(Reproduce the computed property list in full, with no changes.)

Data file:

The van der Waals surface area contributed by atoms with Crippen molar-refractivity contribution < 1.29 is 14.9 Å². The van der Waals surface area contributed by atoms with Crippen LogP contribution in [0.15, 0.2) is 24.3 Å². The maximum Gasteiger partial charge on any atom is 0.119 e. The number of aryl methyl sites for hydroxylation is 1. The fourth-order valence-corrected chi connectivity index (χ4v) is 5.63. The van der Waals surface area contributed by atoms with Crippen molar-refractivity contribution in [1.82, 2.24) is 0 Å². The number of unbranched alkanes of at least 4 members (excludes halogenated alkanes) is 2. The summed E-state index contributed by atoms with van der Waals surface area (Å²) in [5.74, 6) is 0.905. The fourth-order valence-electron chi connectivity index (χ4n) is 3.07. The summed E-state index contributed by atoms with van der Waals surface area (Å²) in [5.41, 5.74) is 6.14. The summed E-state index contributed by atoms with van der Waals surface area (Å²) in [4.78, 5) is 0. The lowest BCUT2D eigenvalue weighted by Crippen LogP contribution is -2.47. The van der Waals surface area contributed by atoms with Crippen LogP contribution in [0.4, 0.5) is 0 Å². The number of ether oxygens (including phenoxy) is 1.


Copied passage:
The van der Waals surface area contributed by atoms with Crippen molar-refractivity contribution < 1.29 is 14.9 Å². The van der Waals surface area contributed by atoms with Crippen LogP contribution in [0.15, 0.2) is 24.3 Å². The maximum Gasteiger partial charge on any atom is 0.119 e. The number of aryl methyl sites for hydroxylation is 1. The fourth-order valence-corrected chi connectivity index (χ4v) is 5.63. The van der Waals surface area contributed by atoms with Crippen molar-refractivity contribution in [1.82, 2.24) is 0 Å². The number of unbranched alkanes of at least 4 members (excludes halogenated alkanes) is 2. The summed E-state index contributed by atoms with van der Waals surface area (Å²) in [5.74, 6) is 0.905. The fourth-order valence-electron chi connectivity index (χ4n) is 3.07. The summed E-state index contributed by atoms with van der Waals surface area (Å²) in [5.41, 5.74) is 6.14. The summed E-state index contributed by atoms with van der Waals surface area (Å²) in [4.78, 5) is 0. The lowest BCUT2D eigenvalue weighted by Crippen LogP contribution is -2.47. The van der Waals surface area contributed by atoms with Crippen LogP contribution in [0.4, 0.5) is 0 Å². The number of ether oxygens (including phenoxy) is 1.